In Numerical investigation of the convection heat transfer driven by airflows in underground tunnels (Sci-Hub mirror), a group of engineers from L'Ecole Polytechnique Fédérale de Lausanne and the Swiss Federal Institute of Technology propose that low-cost heat-exchangers placed in subway tunnels could be used to heat and cool homes essentially for free (the system would last 50-100 years, and the pumps would need replacing every 25 years).
The system would pump water or another heat-exchange medium through pipes in the subway tunnels, scavenging the underground cool in the summer and the trapped exhaust heat in the winter, then transfer the heat or cold to nearby residences, businesses and offices for efficient heating and cooling.
The research stems from the incredibly appropriately named co-author Margaux Peltier's Master's thesis; Peltier calculates that installing heat exchangers in just half of one of Lausanne's subway lines could provide heating and cooling for 800 apartments.
As Treehugger's Lloyd Alter points out, the work illustrates how important well-planned, high-density cities are mitigating climate change: high density systems allow for waste from one process to flow into another process as its input; to say nothing of the carbon benefits of building cities where the primary mode of transport is efficient subway trains rather than private automobiles.
Numerical investigation of the convection heat transfer driven by airflows in underground tunnels (Sci-Hub mirror) [Margaux Peltier, Alessandro F. Rotta Loria, Loïc Lepage, Etienne Garin and Lyesse Laloui/Applied Thermal Engineering]
Engineering heat out of metro tunnels [L'Ecole Polytechnique Fédérale de Lausanne (EPFL)]
Energy from subway tunnels could heat and cool thousands of homes [Lloyd Alter/Treehugger]
(via Naked Capitalism)
(Image: MS / EPFL 2019)
Writing in The Journal of Health Economics, three economists claim (Sci Hub mirror) that "a one standard deviation reduction in daily stock market returns is associated with a 0.6% increase in fatal car accidents that happen after the stock market opening" and that this is robust across "a battery of falsification tests."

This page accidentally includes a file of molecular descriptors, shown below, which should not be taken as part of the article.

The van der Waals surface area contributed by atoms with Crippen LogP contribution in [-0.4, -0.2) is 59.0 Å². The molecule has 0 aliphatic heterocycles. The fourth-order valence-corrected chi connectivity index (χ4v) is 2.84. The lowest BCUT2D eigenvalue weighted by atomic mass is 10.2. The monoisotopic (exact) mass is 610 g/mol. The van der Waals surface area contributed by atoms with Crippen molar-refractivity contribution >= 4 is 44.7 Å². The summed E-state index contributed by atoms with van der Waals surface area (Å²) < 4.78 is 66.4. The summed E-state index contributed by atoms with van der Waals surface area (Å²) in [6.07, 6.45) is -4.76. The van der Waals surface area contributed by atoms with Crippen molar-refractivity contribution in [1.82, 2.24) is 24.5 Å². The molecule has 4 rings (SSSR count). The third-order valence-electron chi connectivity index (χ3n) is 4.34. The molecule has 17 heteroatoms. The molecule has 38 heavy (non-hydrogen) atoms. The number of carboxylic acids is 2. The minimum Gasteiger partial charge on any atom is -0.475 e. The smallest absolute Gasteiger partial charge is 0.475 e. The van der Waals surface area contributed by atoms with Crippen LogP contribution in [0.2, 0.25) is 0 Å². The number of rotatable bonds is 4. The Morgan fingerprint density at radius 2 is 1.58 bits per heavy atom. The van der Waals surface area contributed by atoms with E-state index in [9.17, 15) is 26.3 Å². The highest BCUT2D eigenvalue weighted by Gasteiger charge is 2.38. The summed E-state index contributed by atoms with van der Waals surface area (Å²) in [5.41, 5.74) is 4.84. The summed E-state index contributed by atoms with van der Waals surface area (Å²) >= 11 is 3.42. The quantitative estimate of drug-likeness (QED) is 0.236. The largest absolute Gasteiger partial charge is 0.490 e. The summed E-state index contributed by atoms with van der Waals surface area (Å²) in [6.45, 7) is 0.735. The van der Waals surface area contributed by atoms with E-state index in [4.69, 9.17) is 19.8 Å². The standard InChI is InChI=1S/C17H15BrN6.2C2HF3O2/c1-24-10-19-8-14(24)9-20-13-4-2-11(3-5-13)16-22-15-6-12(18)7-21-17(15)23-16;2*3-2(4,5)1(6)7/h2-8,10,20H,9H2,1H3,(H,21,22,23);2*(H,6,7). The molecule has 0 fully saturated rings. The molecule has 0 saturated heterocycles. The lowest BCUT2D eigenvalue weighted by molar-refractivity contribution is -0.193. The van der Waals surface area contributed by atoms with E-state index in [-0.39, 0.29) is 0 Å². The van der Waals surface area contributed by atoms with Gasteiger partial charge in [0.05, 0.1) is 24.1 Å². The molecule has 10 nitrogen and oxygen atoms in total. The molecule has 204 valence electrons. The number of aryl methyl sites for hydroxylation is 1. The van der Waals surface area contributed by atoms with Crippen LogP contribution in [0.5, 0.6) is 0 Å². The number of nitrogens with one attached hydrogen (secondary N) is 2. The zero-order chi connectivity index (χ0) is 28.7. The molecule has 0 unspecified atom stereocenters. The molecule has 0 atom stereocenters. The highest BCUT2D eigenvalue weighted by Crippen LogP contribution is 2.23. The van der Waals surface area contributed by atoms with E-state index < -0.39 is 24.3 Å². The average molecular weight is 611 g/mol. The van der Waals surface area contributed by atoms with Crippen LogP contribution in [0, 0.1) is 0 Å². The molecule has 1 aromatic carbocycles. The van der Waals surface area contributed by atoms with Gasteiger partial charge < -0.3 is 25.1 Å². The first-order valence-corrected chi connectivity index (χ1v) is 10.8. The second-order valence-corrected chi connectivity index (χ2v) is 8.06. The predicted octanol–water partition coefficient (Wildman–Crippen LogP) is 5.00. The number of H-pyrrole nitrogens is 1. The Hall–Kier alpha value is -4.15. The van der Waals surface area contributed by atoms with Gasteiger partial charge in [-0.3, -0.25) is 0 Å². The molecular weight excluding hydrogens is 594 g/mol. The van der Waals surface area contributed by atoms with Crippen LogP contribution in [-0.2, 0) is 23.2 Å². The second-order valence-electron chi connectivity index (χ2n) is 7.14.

The latest installment of the always-delightful McMansion Hell (previously) departs from the usual format of mercilessly skewering the tasteless custom homes of the contemporary super-rich and instead delves into their historic precedent, the 1970s-vintage "proto-McMansion," AKA the "Styled Ranch."
For decades, the "bystander effect" (previously) has been a bedrock of received psychological wisdom: "individuals are less likely to offer help to a victim when other people are present; the greater the number of bystanders, the less likely it is that one of them will help."
Back in the 50s and 60s, it was no big deal in most areas to make a call to your local liquor store and have beer, wine and spirits delivered right to your house with little to no restriction. However, that ease and simplicity certainly isn’t in place today. Alcohol delivery laws in 2020 are […]
Unless you’re a regular cannabis user, you might be surprised to learn that the plant itself is basically just that — a plant. It’s not until you put cannabis under high heat that the process of decarboxylation breaks down that raw form into the psychoactive compounds that can actually benefit the body. This unlocking process […]
With our smartphones serving as the vital tether that links us to the rest of our lives, it’s no wonder how low batteries and power emergencies can occasionally feel like a life-and-death situation. I mean, it’s usually not, of course…but darned if it doesn’t feel that way when your indicator is showing only 5 percent […]